Anonymous Coward | more than 9 years ago | (#9331842)

Duke Nukem Forever. LOL!!!!!

MOD PARENT UP (0)

Anonymous Coward | more than 9 years ago | (#9331934)

Duke Nukem Forever. LOL+n!!!!!

Re:In other news (5, Insightful)

Anonymous Coward | more than 9 years ago | (#9331886)

Very Funny!

People often don't realize how expensive/lucrative Enterprise Support is compared to the cost of H/W and S/w. Companies charge as much as 29-35% of the product cost as support per year and support is never discounted. i.e companies give away s/w and h/w worth a million and charge say 290k per year in support.

Support/services is often the number 1 consideration in purchasing.

So, I would not be surprised if sun's net revnues do not decrese after they opensource all of their s/w, including OS.

Besides, why does Sun want to fix a bug for which there is no revenue tied? Sun might rather fix an obscure bug from a paid customer than fix the most popular bug. By opensourcing Java/ or OS, they will be opening a new maintenance channel for their platform while still making the same service revenues.

In our company, Sun support team is respected and our IS claims it is worth all the cost.

YAY (0)

Anonymous Coward | more than 9 years ago | (#9331752)

Open source JAVA, the world gets more and more open, one program at a time.

Not much of an announcement (2, Insightful)

G27 Radio (78394) | more than 9 years ago | (#9331754)

"We haven't worked out how to open-source Java, but at some point it will happen," Srinivas said."

When I heard this earlier today I thought the same thing, this is a non-announcement.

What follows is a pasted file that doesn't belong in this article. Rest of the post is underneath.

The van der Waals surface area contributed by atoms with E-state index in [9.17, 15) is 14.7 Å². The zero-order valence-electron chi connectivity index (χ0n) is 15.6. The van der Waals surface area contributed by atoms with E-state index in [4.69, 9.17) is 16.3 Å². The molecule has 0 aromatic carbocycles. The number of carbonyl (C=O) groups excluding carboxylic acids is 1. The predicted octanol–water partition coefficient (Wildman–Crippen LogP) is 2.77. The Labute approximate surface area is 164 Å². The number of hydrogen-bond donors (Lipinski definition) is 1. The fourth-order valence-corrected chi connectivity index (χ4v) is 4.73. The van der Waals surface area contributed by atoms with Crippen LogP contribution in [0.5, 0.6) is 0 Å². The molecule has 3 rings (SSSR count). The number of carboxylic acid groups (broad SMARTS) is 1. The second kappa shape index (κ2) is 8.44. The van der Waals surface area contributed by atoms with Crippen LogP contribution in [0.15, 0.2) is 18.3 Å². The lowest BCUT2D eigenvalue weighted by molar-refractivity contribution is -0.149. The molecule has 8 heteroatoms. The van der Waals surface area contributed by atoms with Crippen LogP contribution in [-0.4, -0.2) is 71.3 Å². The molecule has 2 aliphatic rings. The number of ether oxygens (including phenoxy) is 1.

Re:Not much of an announcement (2, Interesting)

lucaschan.com (457832) | more than 9 years ago | (#9331778)

When I heard this earlier today I thought the same thing, this is a non-announcement.

It may be a non-announcement. But it's certainly more promising than what they've stated in the past.

Re:Not much of an announcement (1)

xedx (776707) | more than 9 years ago | (#9331882)

they are not "promising" anything no legal obligations or whatever to opensource so this is really not an announcement

Re:Not much of an announcement (5, Insightful)

k4_pacific (736911) | more than 9 years ago | (#9331834)

It doesn't sound that challenging. Slap a CPL on it and dump it on SourceForge. I think they are trying to figure out a way to make it Open Source, yet still retain control over it and derive revenue from it. Sooner or later, they are going to realise that they only have three choices, none of which are very good (for Sun):

1. Java is not open-sourced and falls out of use like most closed standards eventually do.

2. Java is released as open-source and they lose control of it.

3. Java is released under a pussyfoot-shared-source-with-lots-of-restrictions- but-we'll-call-it-open-source license which alienates the OSS crowd and causes open rebellion. Same outcome as #1, only quicker.

Overall, it doesn't look like Sun can win with this.

Re:Not much of an announcement (4, Insightful)

shaitand (626655) | more than 9 years ago | (#9331880)

I disagree, there really is no value in sun controlling java itself.

Sun own's the java brandname and wants to exploit that, that is there asset. If you want proof, look at the sun java desktop which has not the slightest thing to do with java.